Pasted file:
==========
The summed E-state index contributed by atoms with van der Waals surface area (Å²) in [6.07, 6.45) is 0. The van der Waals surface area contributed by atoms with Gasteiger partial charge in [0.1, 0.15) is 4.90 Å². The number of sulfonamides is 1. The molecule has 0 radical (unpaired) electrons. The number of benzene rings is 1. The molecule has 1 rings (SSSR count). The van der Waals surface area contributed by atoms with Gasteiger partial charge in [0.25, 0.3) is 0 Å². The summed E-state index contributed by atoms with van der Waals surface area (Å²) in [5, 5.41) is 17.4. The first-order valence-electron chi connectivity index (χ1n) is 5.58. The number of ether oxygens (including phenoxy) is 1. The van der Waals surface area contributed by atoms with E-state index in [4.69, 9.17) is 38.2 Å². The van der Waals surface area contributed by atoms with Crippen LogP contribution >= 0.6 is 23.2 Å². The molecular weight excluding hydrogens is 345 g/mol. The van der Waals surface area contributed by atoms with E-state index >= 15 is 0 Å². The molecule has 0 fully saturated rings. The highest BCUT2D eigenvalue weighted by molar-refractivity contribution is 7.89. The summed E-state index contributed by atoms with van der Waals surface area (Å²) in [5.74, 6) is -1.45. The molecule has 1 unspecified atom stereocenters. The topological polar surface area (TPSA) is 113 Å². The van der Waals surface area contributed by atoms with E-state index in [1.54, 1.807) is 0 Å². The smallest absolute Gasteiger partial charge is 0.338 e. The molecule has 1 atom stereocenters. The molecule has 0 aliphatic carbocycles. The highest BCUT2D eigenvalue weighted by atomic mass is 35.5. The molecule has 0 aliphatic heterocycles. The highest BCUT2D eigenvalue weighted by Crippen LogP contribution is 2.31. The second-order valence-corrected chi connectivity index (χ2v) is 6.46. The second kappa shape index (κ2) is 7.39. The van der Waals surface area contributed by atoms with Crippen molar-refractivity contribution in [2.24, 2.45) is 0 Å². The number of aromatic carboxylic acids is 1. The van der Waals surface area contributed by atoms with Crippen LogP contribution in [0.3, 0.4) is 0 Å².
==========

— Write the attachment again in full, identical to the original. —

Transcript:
The summed E-state index contributed by atoms with van der Waals surface area (Å²) in [6.07, 6.45) is 0. The van der Waals surface area contributed by atoms with Gasteiger partial charge in [0.1, 0.15) is 4.90 Å². The number of sulfonamides is 1. The molecule has 0 radical (unpaired) electrons. The number of benzene rings is 1. The molecule has 1 rings (SSSR count). The van der Waals surface area contributed by atoms with Gasteiger partial charge in [0.25, 0.3) is 0 Å². The summed E-state index contributed by atoms with van der Waals surface area (Å²) in [5, 5.41) is 17.4. The first-order valence-electron chi connectivity index (χ1n) is 5.58. The number of ether oxygens (including phenoxy) is 1. The van der Waals surface area contributed by atoms with E-state index in [4.69, 9.17) is 38.2 Å². The van der Waals surface area contributed by atoms with Crippen LogP contribution >= 0.6 is 23.2 Å². The molecular weight excluding hydrogens is 345 g/mol. The van der Waals surface area contributed by atoms with E-state index >= 15 is 0 Å². The molecule has 0 fully saturated rings. The highest BCUT2D eigenvalue weighted by molar-refractivity contribution is 7.89. The summed E-state index contributed by atoms with van der Waals surface area (Å²) in [5.74, 6) is -1.45. The molecule has 1 unspecified atom stereocenters. The topological polar surface area (TPSA) is 113 Å². The van der Waals surface area contributed by atoms with E-state index in [1.54, 1.807) is 0 Å². The smallest absolute Gasteiger partial charge is 0.338 e. The molecule has 1 atom stereocenters. The molecule has 0 aliphatic carbocycles. The highest BCUT2D eigenvalue weighted by atomic mass is 35.5. The molecule has 0 aliphatic heterocycles. The highest BCUT2D eigenvalue weighted by Crippen LogP contribution is 2.31. The second-order valence-corrected chi connectivity index (χ2v) is 6.46. The second kappa shape index (κ2) is 7.39. The van der Waals surface area contributed by atoms with Crippen molar-refractivity contribution in [2.24, 2.45) is 0 Å². The number of aromatic carboxylic acids is 1. The van der Waals surface area contributed by atoms with Crippen LogP contribution in [0.3, 0.4) is 0 Å².